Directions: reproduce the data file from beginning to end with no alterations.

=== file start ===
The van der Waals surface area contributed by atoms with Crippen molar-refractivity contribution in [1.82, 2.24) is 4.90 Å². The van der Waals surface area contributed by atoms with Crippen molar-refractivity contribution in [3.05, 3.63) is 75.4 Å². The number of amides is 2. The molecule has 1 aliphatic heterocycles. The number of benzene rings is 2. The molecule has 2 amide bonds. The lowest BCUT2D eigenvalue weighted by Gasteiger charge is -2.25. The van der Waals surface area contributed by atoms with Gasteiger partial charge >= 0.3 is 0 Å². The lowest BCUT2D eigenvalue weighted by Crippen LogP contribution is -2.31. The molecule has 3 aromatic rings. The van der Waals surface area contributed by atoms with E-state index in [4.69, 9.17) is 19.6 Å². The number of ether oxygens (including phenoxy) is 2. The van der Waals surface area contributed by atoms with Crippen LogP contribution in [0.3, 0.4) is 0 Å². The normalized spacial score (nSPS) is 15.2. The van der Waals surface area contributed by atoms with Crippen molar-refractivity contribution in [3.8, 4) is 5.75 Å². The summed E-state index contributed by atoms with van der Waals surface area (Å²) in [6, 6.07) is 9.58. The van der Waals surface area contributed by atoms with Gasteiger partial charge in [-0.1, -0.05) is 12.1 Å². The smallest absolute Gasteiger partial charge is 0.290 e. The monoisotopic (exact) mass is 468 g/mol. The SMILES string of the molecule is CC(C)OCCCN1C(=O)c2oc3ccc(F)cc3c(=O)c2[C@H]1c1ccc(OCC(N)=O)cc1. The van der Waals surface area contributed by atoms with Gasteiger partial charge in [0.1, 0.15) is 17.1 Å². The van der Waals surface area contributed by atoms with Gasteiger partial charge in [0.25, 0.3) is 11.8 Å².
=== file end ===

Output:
The van der Waals surface area contributed by atoms with Crippen molar-refractivity contribution in [1.82, 2.24) is 4.90 Å². The van der Waals surface area contributed by atoms with Crippen molar-refractivity contribution in [3.05, 3.63) is 75.4 Å². The number of amides is 2. The molecule has 1 aliphatic heterocycles. The number of benzene rings is 2. The molecule has 2 amide bonds. The lowest BCUT2D eigenvalue weighted by Gasteiger charge is -2.25. The van der Waals surface area contributed by atoms with Gasteiger partial charge >= 0.3 is 0 Å². The lowest BCUT2D eigenvalue weighted by Crippen LogP contribution is -2.31. The molecule has 3 aromatic rings. The van der Waals surface area contributed by atoms with E-state index in [4.69, 9.17) is 19.6 Å². The number of ether oxygens (including phenoxy) is 2. The van der Waals surface area contributed by atoms with Crippen LogP contribution in [0.3, 0.4) is 0 Å². The normalized spacial score (nSPS) is 15.2. The van der Waals surface area contributed by atoms with Crippen molar-refractivity contribution in [3.8, 4) is 5.75 Å². The summed E-state index contributed by atoms with van der Waals surface area (Å²) in [6, 6.07) is 9.58. The van der Waals surface area contributed by atoms with Gasteiger partial charge in [-0.1, -0.05) is 12.1 Å². The smallest absolute Gasteiger partial charge is 0.290 e. The monoisotopic (exact) mass is 468 g/mol. The SMILES string of the molecule is CC(C)OCCCN1C(=O)c2oc3ccc(F)cc3c(=O)c2[C@H]1c1ccc(OCC(N)=O)cc1. The van der Waals surface area contributed by atoms with Gasteiger partial charge in [0.1, 0.15) is 17.1 Å². The van der Waals surface area contributed by atoms with Gasteiger partial charge in [0.25, 0.3) is 11.8 Å².